When it comes to asking for flexibility, the advice has often been to get the job first and then ask for flexibility at a later date. Then once you have sold yourself as the ideal candidate, focusing on what you can deliver, your employer will know exactly how ambitious you are. But they won’t care particularly about the fact that you have children you need to drop off at school. 

Should I get the job first, and ask for flexible working afterwards?

Well, that really depends. In the past, the advice has been for candidates to go for the role they want and then once they have been in it for a set time, asking for flexibility then. ACAS advises that employees can ask for this once they’ve been in the role for 26 weeks of service.

However, that is half a year of doing a job that potentially, really doesn’t fit with the rest of your life. And that can be a long time when you’re waking in the night to the patter of tiny feet. Or if you feel you may be missing out on seeing your child grow up.

Six months, IS a long time. You definitely need the right support network in place to make this work and also, it’s likely, the stamina of a Grecian warrior.

Should I be asking for flexible working at interview?

Well, this is the million-dollar question, so here’s what you need to weigh up before you leap in with demands about your time.

1. Employers don’t like surprises.

If you’re going for a role, there’s little point in going through several rounds of interviews only to tell the employer that you can only work two days after all. It is best to be open and upfront from the outset, but do present a good business case for why you’d make a brilliant flexible hire.

2. Some recruiters will instantly discount you for the role.

They want to find a suitable full-time candidate and fast. But not always. If the role is seeking scarce skills, for example, an employer may be more open to finding the right candidate over presenteeism.

A good recruiter should be able to see your skills and ambition, and state your case for you. It’s not completely outrageous to start off asking for flexibility, but you do need to be prepared for knock-backs.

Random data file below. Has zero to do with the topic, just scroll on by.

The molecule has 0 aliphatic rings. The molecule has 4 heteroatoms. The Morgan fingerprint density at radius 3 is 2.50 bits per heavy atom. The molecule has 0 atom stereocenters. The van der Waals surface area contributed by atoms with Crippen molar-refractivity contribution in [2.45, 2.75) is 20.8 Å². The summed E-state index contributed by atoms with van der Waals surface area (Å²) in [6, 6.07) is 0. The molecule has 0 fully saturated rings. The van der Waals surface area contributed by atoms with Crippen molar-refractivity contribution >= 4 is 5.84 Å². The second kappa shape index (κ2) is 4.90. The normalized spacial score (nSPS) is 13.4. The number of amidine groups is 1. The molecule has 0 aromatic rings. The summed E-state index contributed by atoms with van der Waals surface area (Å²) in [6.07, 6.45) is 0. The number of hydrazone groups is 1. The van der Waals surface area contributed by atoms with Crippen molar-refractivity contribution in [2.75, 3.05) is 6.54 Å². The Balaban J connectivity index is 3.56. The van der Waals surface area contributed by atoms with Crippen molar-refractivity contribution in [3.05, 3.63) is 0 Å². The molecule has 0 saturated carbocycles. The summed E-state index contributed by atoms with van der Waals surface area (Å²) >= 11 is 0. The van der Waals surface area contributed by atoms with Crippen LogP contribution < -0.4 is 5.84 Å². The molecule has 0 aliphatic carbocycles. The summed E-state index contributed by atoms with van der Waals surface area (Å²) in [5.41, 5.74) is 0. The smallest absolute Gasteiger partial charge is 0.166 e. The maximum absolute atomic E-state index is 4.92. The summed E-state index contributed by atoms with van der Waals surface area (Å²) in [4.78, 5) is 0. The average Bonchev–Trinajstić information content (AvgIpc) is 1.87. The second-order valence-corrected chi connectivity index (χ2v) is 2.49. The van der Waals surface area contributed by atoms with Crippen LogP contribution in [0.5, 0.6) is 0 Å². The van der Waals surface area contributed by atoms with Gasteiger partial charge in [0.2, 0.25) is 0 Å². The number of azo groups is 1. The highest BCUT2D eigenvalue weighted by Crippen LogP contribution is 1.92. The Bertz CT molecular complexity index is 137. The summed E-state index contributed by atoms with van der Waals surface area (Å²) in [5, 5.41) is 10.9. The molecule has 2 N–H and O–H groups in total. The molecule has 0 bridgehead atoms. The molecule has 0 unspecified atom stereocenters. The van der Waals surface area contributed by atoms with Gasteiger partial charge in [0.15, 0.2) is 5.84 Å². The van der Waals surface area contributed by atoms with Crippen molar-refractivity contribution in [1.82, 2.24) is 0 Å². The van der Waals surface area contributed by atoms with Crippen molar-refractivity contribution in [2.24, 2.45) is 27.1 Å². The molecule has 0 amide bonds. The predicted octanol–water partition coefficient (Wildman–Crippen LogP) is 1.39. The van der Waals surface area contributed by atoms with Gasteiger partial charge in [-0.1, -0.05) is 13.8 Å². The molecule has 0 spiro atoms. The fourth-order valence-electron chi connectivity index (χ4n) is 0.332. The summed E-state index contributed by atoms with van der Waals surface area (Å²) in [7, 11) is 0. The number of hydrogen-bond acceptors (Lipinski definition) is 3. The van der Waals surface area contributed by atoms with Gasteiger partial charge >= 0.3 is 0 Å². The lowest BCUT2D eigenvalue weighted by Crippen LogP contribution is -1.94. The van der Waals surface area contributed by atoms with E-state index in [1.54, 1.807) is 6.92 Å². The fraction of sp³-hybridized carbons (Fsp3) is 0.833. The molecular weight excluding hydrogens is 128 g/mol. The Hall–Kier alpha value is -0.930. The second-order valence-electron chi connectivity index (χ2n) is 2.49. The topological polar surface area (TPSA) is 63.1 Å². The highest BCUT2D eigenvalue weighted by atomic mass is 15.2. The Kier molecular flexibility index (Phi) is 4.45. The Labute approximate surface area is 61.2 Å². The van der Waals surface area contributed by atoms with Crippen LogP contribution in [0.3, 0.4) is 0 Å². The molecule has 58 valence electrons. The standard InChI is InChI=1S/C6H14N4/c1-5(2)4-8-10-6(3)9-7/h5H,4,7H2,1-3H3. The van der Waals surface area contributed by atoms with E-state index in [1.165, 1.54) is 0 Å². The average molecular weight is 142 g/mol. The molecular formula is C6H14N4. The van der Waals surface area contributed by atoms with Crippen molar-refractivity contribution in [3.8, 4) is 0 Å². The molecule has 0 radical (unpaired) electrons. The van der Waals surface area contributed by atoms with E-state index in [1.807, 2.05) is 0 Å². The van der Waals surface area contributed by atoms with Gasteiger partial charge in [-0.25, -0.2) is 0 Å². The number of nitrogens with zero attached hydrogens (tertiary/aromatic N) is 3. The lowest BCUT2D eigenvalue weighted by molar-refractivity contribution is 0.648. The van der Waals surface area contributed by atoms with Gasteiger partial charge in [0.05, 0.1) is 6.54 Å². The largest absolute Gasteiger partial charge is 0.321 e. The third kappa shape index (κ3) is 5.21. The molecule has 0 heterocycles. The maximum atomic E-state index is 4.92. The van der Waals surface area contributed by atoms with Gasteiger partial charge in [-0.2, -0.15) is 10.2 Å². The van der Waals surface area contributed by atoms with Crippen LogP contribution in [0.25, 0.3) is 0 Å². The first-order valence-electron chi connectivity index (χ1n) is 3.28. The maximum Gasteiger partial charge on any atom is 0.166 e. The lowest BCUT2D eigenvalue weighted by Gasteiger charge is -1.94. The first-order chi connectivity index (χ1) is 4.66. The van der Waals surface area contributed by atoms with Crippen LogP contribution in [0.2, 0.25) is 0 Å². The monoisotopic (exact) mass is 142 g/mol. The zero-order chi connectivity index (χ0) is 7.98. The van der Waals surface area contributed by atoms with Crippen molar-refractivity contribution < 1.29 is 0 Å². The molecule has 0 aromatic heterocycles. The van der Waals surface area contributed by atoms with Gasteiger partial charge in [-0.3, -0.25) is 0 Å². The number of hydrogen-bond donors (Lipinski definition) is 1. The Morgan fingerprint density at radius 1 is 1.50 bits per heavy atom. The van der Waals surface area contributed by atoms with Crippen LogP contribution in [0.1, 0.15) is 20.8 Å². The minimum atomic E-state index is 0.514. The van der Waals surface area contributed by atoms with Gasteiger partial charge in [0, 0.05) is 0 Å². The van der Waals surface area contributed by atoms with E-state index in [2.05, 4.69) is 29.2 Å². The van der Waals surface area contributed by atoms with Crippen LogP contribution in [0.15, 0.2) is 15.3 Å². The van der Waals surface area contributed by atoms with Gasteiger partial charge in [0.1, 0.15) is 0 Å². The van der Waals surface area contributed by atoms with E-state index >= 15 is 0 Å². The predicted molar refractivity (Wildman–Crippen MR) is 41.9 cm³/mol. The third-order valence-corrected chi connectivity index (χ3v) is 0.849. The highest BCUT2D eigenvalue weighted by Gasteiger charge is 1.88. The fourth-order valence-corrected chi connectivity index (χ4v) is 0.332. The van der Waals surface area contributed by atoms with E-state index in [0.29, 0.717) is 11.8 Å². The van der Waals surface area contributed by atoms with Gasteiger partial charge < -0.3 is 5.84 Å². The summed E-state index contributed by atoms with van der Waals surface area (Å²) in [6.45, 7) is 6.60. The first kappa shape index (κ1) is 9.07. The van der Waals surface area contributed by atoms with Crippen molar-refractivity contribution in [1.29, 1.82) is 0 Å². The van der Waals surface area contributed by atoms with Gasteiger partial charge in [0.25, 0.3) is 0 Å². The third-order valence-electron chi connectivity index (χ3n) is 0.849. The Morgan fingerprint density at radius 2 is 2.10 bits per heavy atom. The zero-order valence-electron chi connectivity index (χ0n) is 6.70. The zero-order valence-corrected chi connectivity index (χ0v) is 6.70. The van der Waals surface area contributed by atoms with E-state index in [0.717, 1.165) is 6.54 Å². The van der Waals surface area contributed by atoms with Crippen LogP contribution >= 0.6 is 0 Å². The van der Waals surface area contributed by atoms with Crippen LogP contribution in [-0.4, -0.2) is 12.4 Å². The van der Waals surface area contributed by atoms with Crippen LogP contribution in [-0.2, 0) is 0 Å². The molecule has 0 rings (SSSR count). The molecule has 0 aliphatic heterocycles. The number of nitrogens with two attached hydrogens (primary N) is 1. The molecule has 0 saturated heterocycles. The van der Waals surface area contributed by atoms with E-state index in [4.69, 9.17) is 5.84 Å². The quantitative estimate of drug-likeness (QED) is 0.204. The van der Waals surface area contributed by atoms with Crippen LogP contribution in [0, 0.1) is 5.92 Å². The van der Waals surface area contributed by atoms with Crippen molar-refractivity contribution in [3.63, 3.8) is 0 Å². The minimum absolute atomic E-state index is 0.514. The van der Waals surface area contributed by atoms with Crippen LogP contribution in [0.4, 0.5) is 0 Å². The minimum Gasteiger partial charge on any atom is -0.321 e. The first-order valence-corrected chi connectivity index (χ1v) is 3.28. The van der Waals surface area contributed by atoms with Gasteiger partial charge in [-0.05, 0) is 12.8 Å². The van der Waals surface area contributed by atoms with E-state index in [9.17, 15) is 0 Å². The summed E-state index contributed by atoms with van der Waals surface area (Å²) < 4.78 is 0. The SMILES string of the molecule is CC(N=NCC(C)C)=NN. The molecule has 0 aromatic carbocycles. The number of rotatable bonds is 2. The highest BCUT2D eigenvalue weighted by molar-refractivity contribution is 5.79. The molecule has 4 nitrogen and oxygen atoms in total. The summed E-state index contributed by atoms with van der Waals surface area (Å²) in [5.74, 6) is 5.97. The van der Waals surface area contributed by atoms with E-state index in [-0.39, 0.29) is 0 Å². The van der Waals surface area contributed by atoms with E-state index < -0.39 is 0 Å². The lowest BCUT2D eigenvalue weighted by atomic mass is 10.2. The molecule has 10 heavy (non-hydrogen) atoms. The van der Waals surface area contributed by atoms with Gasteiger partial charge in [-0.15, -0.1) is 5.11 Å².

3. Some companies already embrace flexible working.

Is this one of them? Alternatively, you could meet the employer and find out more about the job. If you sell yourself well, you can always ask at the final interview what the company policy is. But we believe it’s best to do this homework before you even apply for the role.

If a business already has lots of workers on flexible hours, you should be able to gauge their receptiveness to this. If there’s no one working flexibly and the culture seems very staid, that doesn’t mean it’s out, but it could make asking for flexible working more difficult.

Deborah O’Sullivan, Managing Director at Ten2Two says, “Show the employer that you’re open and flexible – if you’re too rigid and self-focused, you’ll come across as a problem and employers want a solutions person, not a problem person. You’ll get much further by demonstrating that you’ve thought about the impact on the wider business.”

If you’re still finding it tricky to turn up roles that offer flexible working, don’t despair. As a flexible and part-time recruiter in the south of England, Ten2Two is used to working with many forward-thinking companies and organisations who welcome flexible workers with wide arms.

Register with us today and we’ll send you details about relevant career roles you may be suitable for.

Good luck with the flexible job hunt!

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